The successful implementation of LLA requires a change in capacity building at all levels, focusing particularly on local actors including elected local representatives, local government officials, local entrepreneurs and community leaders. There should also be a focus on building local youth and women leadership. We may recall that earlier, supply-driven, short-term project-based, foreign consultancy-led capacity building under donor-supported Technical Assistance programmes did not work well. So, we must shift towards a demand-driven mode in capacity building. What we really need is a transformative capacity building model for transformational adaptation. This is the collective local agency to initiate social and economic transformation that gradually moves away from unsustainable and disempowering trajectories, towards a new social-ecological trajectory that grounds adaptation actions within the assimilative and regenerative capacities of both man-made and natural capital.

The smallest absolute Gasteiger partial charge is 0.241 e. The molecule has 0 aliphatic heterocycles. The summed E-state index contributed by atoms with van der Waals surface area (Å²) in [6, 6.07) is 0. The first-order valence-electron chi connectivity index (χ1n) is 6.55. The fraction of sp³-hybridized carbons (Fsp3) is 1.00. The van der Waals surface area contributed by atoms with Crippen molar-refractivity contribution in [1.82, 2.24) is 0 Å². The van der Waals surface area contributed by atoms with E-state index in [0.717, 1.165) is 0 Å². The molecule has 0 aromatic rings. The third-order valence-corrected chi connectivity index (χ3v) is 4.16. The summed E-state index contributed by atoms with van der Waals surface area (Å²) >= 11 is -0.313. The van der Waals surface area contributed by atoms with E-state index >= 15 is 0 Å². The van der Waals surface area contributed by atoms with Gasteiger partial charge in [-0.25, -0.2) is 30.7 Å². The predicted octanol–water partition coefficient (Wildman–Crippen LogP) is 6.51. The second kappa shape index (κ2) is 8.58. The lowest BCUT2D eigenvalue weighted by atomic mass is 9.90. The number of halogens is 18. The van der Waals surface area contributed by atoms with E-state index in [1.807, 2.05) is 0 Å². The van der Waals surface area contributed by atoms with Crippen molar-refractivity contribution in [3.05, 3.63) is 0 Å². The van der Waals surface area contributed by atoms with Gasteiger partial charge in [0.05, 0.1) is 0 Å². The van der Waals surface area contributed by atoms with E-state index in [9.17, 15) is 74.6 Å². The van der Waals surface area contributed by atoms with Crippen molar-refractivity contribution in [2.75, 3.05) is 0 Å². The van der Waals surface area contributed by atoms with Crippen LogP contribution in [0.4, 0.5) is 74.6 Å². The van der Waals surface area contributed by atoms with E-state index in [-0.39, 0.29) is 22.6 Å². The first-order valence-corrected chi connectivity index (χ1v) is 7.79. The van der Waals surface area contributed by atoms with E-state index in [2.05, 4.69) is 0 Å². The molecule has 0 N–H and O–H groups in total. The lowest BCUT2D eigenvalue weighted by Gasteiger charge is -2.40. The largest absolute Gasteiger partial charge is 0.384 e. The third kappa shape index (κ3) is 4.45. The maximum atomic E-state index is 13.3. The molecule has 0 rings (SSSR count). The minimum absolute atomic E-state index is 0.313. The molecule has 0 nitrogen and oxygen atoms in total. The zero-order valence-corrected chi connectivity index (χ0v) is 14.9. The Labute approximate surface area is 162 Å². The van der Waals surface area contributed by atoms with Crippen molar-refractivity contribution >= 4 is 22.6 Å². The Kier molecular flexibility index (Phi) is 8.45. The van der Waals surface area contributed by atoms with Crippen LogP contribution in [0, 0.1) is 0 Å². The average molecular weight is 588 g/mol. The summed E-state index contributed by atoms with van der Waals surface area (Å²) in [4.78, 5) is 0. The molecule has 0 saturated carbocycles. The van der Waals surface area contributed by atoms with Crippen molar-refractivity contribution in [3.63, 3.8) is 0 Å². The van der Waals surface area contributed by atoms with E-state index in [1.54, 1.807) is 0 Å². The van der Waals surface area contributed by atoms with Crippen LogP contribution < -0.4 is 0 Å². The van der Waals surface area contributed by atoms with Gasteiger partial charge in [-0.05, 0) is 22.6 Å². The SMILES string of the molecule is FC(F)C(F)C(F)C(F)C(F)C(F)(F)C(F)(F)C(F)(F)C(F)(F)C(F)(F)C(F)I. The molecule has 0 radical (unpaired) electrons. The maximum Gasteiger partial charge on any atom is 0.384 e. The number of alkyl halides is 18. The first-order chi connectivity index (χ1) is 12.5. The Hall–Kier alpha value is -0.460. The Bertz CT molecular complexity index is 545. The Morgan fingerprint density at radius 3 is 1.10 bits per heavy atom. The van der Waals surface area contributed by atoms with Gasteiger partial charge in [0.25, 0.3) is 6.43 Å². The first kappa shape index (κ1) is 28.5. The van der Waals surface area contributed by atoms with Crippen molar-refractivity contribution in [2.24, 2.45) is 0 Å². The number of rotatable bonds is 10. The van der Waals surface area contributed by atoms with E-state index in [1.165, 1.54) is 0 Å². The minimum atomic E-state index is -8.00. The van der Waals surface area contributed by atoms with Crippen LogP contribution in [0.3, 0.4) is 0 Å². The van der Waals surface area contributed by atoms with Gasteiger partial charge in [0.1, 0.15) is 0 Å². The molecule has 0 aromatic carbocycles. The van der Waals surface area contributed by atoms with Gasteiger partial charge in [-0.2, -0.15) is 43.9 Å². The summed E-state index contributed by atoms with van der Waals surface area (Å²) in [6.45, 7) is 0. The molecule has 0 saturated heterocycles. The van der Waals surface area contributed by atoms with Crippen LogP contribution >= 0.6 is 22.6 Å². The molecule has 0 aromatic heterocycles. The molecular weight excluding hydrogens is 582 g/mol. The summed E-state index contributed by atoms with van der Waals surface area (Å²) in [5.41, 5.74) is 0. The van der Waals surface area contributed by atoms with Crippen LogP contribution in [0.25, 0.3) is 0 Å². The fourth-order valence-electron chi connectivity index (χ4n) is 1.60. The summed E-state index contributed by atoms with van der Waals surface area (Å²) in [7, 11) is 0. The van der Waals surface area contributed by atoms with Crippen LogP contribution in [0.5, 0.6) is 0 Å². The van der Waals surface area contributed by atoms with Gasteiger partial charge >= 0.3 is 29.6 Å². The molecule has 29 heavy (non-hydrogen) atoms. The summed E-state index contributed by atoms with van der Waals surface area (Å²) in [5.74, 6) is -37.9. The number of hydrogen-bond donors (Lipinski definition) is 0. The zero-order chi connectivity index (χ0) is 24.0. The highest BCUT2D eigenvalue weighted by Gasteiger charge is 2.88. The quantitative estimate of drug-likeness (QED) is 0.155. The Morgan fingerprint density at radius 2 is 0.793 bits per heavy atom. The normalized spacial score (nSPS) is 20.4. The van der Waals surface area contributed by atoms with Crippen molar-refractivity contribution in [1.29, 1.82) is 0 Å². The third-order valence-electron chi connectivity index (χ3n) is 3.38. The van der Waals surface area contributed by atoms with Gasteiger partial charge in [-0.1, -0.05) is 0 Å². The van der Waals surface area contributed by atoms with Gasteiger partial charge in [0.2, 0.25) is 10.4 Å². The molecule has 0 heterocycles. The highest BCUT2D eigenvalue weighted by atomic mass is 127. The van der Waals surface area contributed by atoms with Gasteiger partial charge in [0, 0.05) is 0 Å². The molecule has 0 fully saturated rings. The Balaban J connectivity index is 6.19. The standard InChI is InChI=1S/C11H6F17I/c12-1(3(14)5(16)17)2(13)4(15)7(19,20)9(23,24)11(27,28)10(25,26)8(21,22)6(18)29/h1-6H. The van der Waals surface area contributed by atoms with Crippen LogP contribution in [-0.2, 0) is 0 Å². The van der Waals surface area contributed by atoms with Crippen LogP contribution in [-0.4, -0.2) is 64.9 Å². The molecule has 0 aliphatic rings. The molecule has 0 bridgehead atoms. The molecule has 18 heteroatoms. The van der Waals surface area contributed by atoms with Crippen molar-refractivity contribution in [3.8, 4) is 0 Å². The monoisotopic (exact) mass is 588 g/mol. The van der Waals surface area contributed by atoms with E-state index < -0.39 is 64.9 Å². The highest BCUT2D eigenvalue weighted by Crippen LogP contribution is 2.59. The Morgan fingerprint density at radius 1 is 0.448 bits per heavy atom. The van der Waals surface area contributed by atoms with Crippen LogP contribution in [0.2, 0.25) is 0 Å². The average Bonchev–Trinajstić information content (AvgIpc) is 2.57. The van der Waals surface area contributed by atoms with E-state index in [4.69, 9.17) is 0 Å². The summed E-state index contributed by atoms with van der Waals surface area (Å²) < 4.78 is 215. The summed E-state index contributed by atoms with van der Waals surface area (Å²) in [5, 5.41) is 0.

Finally, as experience in adaption interventions is relatively new, a learning-by-doing approach has to be taken. This is where action research is extremely important, which integrates local/indigenous and scientific knowledge and methods. In this process, big data will not do, as national and global aggregate data mask spatial, socioeconomic and gender differentiation. The use of sub-national and local level data for measuring the process of monitoring, evaluation and learning would be the most appropriate when it comes to locally-led adaptation.
Originally this article was published on August 24, 2021 at Daily Star.
About The Authors
Prof. Saleemul Huq is the director of the International Centre for Climate Change and Development (ICCCAD) at the Independent University, Bangladesh (IUB).
Dr. Mizan R Khan is the Deputy Director of International Centre for Climate Change & Development (ICCCAD), and Programme Director of LDC Universities’ Consortium on Climate Change (LUCCC).